We prevent the suicide with a rubber door stop wedge slipped under the door grab handle. Poke a hole in the wedge, put one of those little ball and loop bungees on it, and hang it on the grab bar when traveling. Part of our check list.
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Old 11-15-2013, 09:11 AM   #12
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A Possible Reason

We had the installers reverse the shower door in our home a few years back. The guy told me they could do it but the door was designed to shed water more efficiently the way it came. I don't think this would be the same issue in my Airstream since we usually are taking military showers but it might be a reason they were installed the way they were.

When showering, we close the accordion door between the shower and the living area. I personally have no problem with the way it hinges. I would classify this as looking for a solution to a problem that doesn't exist.
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Old 11-15-2013, 01:36 PM   #13
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We had the installers reverse the shower door in our home a few years back. The guy told me they could do it but the door was designed to shed water more efficiently the way it came. I don't think this would be the same issue in my Airstream since we usually are taking military showers but it might be a reason they were installed the way they were.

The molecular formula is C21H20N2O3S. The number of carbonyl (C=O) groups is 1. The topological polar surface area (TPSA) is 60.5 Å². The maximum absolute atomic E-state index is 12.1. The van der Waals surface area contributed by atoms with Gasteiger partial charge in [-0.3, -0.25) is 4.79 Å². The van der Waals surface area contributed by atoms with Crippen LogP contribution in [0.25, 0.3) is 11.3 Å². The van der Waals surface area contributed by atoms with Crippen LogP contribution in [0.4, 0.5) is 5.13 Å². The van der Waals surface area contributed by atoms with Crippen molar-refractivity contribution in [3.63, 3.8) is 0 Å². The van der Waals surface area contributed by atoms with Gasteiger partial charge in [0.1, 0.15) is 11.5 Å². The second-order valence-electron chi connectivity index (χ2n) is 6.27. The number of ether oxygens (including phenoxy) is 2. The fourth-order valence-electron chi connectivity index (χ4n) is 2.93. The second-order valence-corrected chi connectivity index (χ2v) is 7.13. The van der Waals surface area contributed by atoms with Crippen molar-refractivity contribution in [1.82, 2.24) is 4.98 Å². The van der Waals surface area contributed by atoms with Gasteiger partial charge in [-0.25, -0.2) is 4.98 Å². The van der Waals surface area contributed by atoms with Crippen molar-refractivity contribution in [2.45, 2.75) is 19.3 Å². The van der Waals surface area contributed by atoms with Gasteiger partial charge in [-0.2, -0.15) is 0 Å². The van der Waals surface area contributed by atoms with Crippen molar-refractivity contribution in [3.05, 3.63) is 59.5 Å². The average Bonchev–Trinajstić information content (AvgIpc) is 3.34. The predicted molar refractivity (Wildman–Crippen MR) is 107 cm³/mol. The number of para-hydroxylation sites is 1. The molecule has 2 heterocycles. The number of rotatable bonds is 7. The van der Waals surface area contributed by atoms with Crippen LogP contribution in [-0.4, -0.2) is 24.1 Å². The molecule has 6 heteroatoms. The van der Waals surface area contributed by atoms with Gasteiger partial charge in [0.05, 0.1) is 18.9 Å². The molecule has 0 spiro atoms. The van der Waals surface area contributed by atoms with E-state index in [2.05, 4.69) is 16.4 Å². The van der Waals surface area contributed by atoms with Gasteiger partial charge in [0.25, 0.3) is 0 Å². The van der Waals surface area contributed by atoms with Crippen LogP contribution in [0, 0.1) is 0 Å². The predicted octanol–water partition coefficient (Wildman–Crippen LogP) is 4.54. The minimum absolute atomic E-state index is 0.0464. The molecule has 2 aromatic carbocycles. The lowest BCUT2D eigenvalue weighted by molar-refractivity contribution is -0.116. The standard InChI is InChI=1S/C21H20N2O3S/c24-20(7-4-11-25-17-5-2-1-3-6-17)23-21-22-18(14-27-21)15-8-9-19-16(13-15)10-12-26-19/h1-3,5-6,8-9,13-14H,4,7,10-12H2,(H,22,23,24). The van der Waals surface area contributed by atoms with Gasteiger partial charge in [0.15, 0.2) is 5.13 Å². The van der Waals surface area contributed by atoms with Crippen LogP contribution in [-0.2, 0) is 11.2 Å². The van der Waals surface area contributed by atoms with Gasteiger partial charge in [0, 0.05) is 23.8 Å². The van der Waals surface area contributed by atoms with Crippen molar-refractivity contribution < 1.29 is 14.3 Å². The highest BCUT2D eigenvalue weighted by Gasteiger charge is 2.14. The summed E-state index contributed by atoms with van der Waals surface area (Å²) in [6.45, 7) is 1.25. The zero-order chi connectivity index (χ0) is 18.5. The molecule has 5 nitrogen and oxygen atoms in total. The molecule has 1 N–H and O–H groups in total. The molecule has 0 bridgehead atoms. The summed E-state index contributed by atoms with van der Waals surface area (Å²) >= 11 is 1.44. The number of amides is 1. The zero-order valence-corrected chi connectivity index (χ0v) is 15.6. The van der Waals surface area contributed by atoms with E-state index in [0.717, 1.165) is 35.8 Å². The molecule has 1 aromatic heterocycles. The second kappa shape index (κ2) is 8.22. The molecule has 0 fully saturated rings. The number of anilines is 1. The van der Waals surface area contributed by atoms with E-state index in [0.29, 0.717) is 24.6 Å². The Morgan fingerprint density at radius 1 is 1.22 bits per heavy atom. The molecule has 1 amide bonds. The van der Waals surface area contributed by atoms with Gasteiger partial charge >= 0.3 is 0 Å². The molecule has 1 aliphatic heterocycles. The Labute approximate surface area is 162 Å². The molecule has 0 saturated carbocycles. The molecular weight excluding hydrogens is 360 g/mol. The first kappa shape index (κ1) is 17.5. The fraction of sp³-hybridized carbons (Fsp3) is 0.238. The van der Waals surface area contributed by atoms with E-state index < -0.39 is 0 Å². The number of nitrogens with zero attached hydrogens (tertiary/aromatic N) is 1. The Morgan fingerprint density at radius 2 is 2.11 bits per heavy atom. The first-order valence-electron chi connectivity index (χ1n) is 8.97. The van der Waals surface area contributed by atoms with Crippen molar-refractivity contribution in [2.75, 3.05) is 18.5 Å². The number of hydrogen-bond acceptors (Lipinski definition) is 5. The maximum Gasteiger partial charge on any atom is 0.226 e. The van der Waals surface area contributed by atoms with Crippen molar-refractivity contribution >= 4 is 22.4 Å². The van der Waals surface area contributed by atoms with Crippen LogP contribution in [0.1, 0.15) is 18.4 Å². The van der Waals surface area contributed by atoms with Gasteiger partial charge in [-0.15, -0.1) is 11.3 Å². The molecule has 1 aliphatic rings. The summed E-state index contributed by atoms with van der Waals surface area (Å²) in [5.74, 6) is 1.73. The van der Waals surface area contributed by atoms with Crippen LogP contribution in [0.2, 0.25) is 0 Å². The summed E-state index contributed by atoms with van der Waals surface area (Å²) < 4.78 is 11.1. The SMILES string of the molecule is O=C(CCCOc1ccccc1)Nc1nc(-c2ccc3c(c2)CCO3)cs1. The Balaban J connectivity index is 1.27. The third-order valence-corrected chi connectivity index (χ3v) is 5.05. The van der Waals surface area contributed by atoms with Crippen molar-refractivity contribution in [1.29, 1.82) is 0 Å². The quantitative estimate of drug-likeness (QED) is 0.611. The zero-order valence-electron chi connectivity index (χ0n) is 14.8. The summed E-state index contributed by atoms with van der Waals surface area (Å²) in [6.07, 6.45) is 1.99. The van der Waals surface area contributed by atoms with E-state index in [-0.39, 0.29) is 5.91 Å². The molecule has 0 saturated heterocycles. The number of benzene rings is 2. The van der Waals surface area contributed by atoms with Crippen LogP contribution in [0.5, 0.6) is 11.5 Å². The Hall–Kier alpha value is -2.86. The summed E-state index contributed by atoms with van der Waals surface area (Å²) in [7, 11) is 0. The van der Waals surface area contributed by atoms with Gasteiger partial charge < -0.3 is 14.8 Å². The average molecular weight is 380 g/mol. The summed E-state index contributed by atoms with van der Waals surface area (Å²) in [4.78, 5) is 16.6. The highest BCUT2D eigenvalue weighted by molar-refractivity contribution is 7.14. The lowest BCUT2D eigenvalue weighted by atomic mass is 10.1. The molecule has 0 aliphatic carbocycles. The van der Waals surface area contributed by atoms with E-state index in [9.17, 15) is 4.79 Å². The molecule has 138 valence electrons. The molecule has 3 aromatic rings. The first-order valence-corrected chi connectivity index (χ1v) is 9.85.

When showering, we close the accordion door between the shower and the living area. I personally have no problem with the way it hinges. I would classify this as looking for a solution to a problem that doesn't exist.
Different problem here though. The shower door is fine, we "flipped" the door for the sink/toilet space which was opening to the living area on our model and others.
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Old 11-15-2013, 03:25 PM   #14
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Originally Posted by dkottum View Post
Airstreams have suicide doors if they have a front door next to the awning support arm so they can swing completely out.

We prevent the suicide with a rubber door stop wedge slipped under the door grab handle. Poke a hole in the wedge, put one of those little ball and loop bungees on it, and hang it on the grab bar when traveling. Part of our check list.
We do that too...